Dutch researchers use imaging to study Alzheimer’s

27 November 2017 (Last Updated November 27th, 2017 09:50)

Researchers at the University of Twente in the Netherlands have demonstrated the use of Raman optical technology to study brain tissue affected by Alzheimer’s disease.

Dutch researchers use imaging to study Alzheimer’s
Raman image showing the core of the affected areas (in red) and also transition areas. Credit: University of Twente.

Researchers at the University of Twente in the Netherlands have demonstrated the use of Raman optical technology to study brain tissue affected by Alzheimer’s disease.

Raman microscopy uses a laser beam to identify chemical substances.

The technique has been used by the team to generate sharp images of the affected tissue and its surrounding areas, which showed the specific proteins involved, as well as the water and lipids influenced by their presence.

Involving four participants, of which three were suffering from the disease, the study indicated that image processing will identify the transition between healthy and affected tissue.

Apart from the progression, the transition is expected to enable detection of early signs of the disease.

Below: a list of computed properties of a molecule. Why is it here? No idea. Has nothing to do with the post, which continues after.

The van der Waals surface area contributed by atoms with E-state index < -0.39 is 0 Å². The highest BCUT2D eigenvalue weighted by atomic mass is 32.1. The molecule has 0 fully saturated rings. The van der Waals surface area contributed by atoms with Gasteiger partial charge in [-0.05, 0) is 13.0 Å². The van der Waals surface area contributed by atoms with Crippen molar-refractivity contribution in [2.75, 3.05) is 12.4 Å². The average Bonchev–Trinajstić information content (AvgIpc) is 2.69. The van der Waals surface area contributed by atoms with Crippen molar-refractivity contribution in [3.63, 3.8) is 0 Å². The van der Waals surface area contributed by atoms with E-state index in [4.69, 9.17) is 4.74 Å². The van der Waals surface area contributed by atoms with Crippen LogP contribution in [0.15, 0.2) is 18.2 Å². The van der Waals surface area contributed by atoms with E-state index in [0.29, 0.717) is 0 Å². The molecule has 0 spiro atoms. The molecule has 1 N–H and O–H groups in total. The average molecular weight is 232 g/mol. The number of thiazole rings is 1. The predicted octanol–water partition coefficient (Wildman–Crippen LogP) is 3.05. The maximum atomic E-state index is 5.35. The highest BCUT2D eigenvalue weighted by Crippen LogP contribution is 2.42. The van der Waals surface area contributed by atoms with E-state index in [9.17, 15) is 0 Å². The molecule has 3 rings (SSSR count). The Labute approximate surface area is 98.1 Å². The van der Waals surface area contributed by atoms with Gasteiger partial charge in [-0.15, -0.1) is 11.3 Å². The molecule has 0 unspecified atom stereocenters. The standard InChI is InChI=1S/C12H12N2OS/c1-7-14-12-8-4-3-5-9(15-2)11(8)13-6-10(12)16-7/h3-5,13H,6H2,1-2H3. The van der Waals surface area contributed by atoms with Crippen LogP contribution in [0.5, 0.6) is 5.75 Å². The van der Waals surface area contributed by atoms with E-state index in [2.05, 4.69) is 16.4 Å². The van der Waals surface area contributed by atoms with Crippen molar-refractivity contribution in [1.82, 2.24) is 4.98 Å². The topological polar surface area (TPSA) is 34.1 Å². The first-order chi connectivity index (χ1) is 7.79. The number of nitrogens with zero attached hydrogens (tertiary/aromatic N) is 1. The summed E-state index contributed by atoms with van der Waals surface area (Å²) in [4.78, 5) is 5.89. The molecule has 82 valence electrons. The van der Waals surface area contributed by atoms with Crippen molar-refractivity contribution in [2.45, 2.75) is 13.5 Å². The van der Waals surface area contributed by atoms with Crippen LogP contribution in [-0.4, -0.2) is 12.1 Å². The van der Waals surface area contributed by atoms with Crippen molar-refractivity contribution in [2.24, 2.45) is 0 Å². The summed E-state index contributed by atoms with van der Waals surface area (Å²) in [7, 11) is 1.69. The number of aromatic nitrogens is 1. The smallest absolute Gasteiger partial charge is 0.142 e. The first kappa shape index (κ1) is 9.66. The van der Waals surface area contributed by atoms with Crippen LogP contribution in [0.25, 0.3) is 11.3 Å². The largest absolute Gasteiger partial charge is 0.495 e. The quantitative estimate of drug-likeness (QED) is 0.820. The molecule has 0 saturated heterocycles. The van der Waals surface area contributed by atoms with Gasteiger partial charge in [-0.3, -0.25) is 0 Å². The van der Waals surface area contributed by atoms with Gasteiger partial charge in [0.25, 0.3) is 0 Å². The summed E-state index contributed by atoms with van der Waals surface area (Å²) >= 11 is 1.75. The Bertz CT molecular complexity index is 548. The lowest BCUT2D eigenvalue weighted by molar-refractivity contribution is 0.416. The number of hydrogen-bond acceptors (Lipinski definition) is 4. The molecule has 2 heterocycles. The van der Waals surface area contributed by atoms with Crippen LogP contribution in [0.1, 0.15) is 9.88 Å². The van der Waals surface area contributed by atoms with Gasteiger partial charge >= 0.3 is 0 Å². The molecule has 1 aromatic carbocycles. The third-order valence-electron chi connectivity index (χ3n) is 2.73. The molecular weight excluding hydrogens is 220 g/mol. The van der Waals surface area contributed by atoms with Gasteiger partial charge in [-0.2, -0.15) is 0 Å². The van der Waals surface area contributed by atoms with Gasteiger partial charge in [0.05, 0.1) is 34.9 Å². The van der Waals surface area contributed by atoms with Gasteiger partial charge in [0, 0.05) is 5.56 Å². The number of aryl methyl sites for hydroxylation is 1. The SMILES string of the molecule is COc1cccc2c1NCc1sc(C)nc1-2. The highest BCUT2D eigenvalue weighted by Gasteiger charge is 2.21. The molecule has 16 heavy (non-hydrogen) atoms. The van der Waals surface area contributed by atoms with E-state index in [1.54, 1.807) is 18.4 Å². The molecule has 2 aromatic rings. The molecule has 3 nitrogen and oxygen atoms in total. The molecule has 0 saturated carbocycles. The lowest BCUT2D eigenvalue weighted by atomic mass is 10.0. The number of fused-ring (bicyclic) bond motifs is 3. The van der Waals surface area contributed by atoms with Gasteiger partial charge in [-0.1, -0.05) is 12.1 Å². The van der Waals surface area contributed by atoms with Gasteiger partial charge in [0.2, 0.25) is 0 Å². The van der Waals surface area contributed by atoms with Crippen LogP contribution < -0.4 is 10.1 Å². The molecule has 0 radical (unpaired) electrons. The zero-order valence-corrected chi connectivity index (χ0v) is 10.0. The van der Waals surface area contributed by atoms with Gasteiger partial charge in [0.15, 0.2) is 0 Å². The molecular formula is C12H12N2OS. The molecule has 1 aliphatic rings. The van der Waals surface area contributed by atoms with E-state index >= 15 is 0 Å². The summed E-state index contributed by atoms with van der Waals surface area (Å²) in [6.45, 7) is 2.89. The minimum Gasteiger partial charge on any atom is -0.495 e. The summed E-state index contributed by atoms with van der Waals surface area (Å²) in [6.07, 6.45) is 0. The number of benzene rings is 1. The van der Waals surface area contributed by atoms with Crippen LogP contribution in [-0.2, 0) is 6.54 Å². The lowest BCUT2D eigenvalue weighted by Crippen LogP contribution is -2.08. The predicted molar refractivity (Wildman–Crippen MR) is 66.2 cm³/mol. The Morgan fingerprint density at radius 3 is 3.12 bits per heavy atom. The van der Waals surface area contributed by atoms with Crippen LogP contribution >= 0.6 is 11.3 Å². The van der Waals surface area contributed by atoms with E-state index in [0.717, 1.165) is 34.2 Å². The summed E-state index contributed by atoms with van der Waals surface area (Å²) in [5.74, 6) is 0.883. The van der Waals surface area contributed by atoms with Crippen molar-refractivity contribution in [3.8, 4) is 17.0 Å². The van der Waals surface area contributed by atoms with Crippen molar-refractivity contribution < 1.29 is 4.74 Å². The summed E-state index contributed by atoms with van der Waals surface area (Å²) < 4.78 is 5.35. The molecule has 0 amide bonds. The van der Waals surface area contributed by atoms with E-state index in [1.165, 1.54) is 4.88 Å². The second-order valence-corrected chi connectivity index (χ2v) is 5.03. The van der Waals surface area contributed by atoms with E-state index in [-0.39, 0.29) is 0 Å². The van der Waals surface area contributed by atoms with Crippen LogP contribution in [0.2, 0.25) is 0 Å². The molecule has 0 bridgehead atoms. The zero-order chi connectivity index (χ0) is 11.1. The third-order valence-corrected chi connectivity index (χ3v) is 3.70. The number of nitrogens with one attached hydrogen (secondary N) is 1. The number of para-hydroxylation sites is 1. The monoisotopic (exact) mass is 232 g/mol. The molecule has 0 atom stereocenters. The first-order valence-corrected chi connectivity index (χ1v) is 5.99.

“The study indicated that image processing will identify the transition between healthy and affected tissue.”

While the current study was conducted on brain tissue outside the body, the Raman technique is also expected to be useful in-vivo to accurately identify specific and small areas while performing surgery.

The university has also announced a major funding for the development of wearable robotics, 3D printing of large metal objects, deep learning and extreme microscopy without lenses, which are part of the Perspectief programmes.

Intended to facilitate alliance between scientists, companies and other organisations, the programmes encourage multidisciplinary research.

University of Twente professor Herman van der Kooij is set to lead the wearable robotics programme that will work towards the development of Exo-Aids robot technology.

The soft, comfortable devices can be used for patients with damaged spinal cord, loss of muscle power or job-related injuries such as lower back pain.